He also engaged in a series of meetings with students and faculty in which he tried to answer questions surrounding the incident and to explain his actions –a move that drew mixed reviews.
"He sat on stage alone, and students and faculty lined up at microphones in the aisle to ask him the same question, namely: 'How can an alleged war criminal represent a pacifist institution?'" remembers Tim Johnston, a freshman at the time. "No one really seemed to consider that there isn't a good answer to that question. There wasn’t a lot of introspection from the students and faculty, and Kerrey was not very good at speaking to them, either."
Kerrey tried to stamp out that issue early, but it has continued to simmer throughout his time at the liberal school — exacerbated by his early support for the Iraq War.
That position once again put him in opposition to the political views held by the majority of people on campus. It was telling that at the height of campus protests in 2008 and 2009, many students frequently chanted that he was a war criminal whenever he would appear in public, Kevin Dugan, the senior news editor of the school's paper at the time, told TheWrap.
Even some of his best-laid plans went awry.
When he took the helm, the New School's physical plan was a kaleidoscopic mass, lacking any campus core. Kerrey has worked aggressively to combat this, building new design and welcome centers that have drawn praise and awards.
But even parts of that vision has been at loggerheads with the New School community. A move to tear down one of the school's signature buildings at 65 Fifth Ave. provoked fierce opposition.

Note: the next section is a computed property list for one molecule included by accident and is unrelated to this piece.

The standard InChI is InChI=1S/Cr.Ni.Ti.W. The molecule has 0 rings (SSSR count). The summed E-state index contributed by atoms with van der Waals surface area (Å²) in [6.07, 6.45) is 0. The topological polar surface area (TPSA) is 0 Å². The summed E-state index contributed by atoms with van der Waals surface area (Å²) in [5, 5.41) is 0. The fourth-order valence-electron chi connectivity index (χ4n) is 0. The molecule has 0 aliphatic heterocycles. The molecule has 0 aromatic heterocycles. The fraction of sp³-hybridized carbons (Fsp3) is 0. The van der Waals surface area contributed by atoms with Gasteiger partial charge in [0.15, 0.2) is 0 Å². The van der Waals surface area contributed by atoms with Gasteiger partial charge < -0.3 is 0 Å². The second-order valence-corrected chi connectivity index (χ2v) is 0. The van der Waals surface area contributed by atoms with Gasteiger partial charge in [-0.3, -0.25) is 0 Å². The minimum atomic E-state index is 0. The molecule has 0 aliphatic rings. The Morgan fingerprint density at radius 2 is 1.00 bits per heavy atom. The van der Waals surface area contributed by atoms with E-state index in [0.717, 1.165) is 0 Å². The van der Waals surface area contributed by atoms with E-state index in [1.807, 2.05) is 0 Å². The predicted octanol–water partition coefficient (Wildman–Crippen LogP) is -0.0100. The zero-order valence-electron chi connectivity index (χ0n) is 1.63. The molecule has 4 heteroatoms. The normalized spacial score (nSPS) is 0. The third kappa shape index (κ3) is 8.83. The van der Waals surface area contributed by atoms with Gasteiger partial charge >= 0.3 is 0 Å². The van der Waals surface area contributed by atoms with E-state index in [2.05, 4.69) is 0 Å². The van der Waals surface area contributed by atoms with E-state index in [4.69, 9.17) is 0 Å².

In 2009, nearly 20 students occupied the building and, in a controversial decision, Kerrey called in the New York riot police, who arrested all of the students and three more who were protesting outside.
It was not the first occupation to take place during Kerrey's presidency.
In 2008, hundreds of students took over the student cafeteria calling for Kerrey's resignation. Outside the building they linked arms and stopped traffic, while inside student leaders engaged in protracted negotiations to, among other things, create a committee to ensure the school engaged in socially responsible investing. Their decision to barricade themselves in opposition drew national headlines and resulted in a 30-hour standoff with the police.
That same year, in protest to Kerrey's managerial style and jettisoning of popular provost Joseph Westphal, over 90 percent of the New School's faculty took a vote of "no confidence" in Kerrey's leadership — and this time did not relent. Kerrey, however, was able to keep control, helped in part by his deep ties to the university's board of trustees and his decision to make certain concessions.
Among others things, he agreed to give both students and faculty a greater say in school governance, consented to the appointment of a faculty-favored provost, and generally agreed to be less dictatorial in his leadership methods.
"It was a chaotic time," Dugan told TheWrap. "Kerrey tried to do some student outreach, but he was seen as a politician, and nobody bought what he said."
But even Miller, who clashed publicly with Kerrey president sees things about Kerrey to admire.
"He put the school on the map," Miller said. "If you know higher education, presidents tend to be bland, uninteresting and dull. They tend to be mannequins. He always said what he thinks."
"If you were to take the New School on the day before Kerrey got there as president to the day he leaves and break that down in terms of numbers, you're going to see net increases in profit, increases in enrollment and grades, and you'll see a lot of bottom line improvements to the institution," Dugan said.
"The problem was that in order to do that he had to change the culture of the school, and that didn't sit well."